Shade and moisture are two ingredients needed for their survival and can be found around any home. If your home is on a lake or pond, the mosquitoes could be breeding in the water. Generally, they will do so close to shore. Don't expect to find them more than 10 feet from shore. They like shallow water and will keep themselves close to plant life and wet lands if possible. Open deep water which is moving is not the kind of water they like for reproduction. Barns or sheds are another great location for reproduction or shelter. The underside of most decks which are built close to the ground offers great shady shelter and protection for weak mosquitoes susceptible to the hot sun. It is important to locate any area around the home where mosquitoes may be seeking shelter or using for reproduction. The author has experienced a trend in recent years which will only continue. Many homeowners are creating perfect breeding and shelter conditions which are attracting mosquitoes. If you have any of the conditions described above, chances are you will have mosquitoes. Don't be placing the blame on someone else. Mosquitoes will stay where the breeding and shelter areas are best for them. If you are creating a moist shady area around your home, you will be luring mosquitoes. Once they find the shade and moisture to live, expect them to find you and your family for their food! Mosquito control is easy if you are able to determine where they are living or breeding. Inspect around your home and locate where the mosquitoes are most prevalent. Although you may believe they are coming from an adjacent lot, be sure to inspect your property thoroughly. If you have any of the sights listed above, chances are mosquitoes are taking advantage of such conditions. Another way to determine where the mosquitoes are living is to simply stand in certain areas and wait to see how long it takes for them to find you. Mosquitoes will not travel far away from where they are comfortable. The faster you have mosquitoes find you and the more that find you indicate a prime nest or shelter location which needs to be treated. Such "pockets" of mosquitoes exist around most any home and the secret of getting control of the situation is to find as many of these locations. Once found, there are several methods of treatment that can be used.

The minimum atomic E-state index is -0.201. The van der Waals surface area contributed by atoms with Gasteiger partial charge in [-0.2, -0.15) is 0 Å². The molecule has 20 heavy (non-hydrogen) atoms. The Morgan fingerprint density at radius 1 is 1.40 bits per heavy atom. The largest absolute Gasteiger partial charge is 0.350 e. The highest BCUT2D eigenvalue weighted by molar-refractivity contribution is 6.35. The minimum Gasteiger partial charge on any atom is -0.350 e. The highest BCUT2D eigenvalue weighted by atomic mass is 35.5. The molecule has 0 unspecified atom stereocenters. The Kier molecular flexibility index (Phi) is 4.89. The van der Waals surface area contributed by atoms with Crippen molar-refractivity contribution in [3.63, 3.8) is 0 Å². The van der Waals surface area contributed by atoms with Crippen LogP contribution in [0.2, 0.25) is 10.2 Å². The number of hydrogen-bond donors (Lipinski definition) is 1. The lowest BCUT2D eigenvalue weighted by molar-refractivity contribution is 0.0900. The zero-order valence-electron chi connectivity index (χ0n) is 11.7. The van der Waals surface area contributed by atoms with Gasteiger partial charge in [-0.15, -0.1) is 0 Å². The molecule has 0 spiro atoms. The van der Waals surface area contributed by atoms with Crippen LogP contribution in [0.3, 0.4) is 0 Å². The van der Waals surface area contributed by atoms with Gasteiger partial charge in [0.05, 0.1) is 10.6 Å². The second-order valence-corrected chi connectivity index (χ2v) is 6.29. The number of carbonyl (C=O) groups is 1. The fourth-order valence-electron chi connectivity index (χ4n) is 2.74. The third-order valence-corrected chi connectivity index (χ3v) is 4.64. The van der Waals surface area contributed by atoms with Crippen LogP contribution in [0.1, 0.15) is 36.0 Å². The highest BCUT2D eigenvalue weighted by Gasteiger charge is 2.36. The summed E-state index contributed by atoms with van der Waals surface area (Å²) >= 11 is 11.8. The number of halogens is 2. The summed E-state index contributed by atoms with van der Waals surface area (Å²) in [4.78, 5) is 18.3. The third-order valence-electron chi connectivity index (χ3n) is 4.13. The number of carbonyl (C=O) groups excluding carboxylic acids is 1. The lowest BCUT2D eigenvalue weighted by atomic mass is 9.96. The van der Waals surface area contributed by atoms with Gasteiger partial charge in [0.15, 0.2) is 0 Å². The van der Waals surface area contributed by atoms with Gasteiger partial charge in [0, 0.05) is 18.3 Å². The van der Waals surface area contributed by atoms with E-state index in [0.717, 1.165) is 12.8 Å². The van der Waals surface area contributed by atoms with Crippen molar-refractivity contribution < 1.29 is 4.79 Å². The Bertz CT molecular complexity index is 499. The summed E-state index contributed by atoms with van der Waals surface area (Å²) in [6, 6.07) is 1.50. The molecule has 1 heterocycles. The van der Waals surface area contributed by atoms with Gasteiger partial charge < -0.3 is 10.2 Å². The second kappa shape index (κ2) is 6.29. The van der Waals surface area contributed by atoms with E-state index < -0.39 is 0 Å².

Pesticides

Pesticides are poisonous. Always read and carefully follow all precautions and safety recommendations given on the container label. Store all chemicals in the original labeled containers in a locked cabinet or shed, away from food or feeds, and out of the reach of children, unauthorized persons, pets, and livestock. Confine chemicals to the property being treated. Avoid drift onto neighboring properties, especially gardens containing fruits and/or vegetables ready to be picked. Dispose of empty containers carefully. Follow label instructions for disposal. Never reuse containers. Make sure empty containers are not accessible to children or animals. Never dispose of containers where they may contaminate water supplies or natural waterways. Do not pour down sink or toilet. Consult your county agricultural commissioner for correct ways of disposing of excess pesticides. Never burn pesticide containers.

Asian Lady Beetle